How can I pass back a Large Mids object?


I am doing a capstone project. As such I have two datasets to work with; training data and testing data. Both datasets have missing values. My goal is to do that with mice. When preparing the training data, I:

Init = mice(data = Values, maxit = 0) 
Imputed = mice(data = Values, method = 'cart', predictorMatrix = Init$predictorMatrix, m = 1)
Imputed = complete(Imputed)
Values = Imputed

This works great. Subsequent to this code I can build my regression model no issues.

My problem is - I am doing this in a function that:

Output = list(TrainingSet, TestingSet, Init)

When the function (called from my main module) completes - I attempt to unpack this list via:

TrainingSet <<- data.frame(TrainingData[1])
TestingSet <<- data.frame(TrainingData[2])
Init <<- as.mids(TrainingData[3])

The two datasets unpack successfully - but the init object does not. I get Error in data[, .imp] : incorrect number of dimensions.

When I do a str(TrainingData[3]) I get a list of 1 containing a list of 17. I get the same thing if I str(TrainingData[3][1]). The init object - when I create it in the function - is a single list of 17.

How can I pass this object back from a function?

My end goal - if it matters - is to use the predictorMatrix created when Imputing the training data when I am imputing the testing data - which also contains missing variables.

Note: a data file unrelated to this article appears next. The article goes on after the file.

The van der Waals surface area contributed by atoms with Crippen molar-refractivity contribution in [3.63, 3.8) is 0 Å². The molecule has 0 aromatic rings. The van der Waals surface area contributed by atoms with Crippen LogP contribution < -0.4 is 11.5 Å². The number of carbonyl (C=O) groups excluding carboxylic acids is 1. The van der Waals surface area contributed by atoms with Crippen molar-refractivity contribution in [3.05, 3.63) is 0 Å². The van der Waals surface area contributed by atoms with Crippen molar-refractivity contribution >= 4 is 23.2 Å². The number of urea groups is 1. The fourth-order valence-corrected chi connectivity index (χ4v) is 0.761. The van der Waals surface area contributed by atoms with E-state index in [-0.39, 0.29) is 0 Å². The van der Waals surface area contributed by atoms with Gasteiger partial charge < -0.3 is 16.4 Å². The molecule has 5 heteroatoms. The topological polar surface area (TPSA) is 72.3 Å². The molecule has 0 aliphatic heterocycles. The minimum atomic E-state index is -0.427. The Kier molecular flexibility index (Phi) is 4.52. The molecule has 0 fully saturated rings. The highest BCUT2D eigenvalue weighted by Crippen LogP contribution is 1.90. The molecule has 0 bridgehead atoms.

Any help will be greatly appreciated. Thank You.

I don't fully understand your question, but you might want to use double brackets [[1]] to get the list items themselves, otherwise they will be embedded in a list. You can also reference list items using their name TrainingData$TrainingSet, TrainingData$TestingSet, TrainingData$Init

Also,the double arrow <<- is used to set a variable in the parent environment. You don't need it if you're returning your results via a list.

Also, you might want rather than data.frame

Thanks for the reply. I used the <<- in the function. The goal of my function is to take the training data from .csv to preprocessed Training and Testing sets. Having the function leave those in the environment (as opposed to passing them back to Main in a list) is much easier.

Probably best if you supply a fully reproducable example (reprex). Hard to understand your intent from these little code snippets.

You can also use get and assign to work with variables in other environments (e.g. outside a function)

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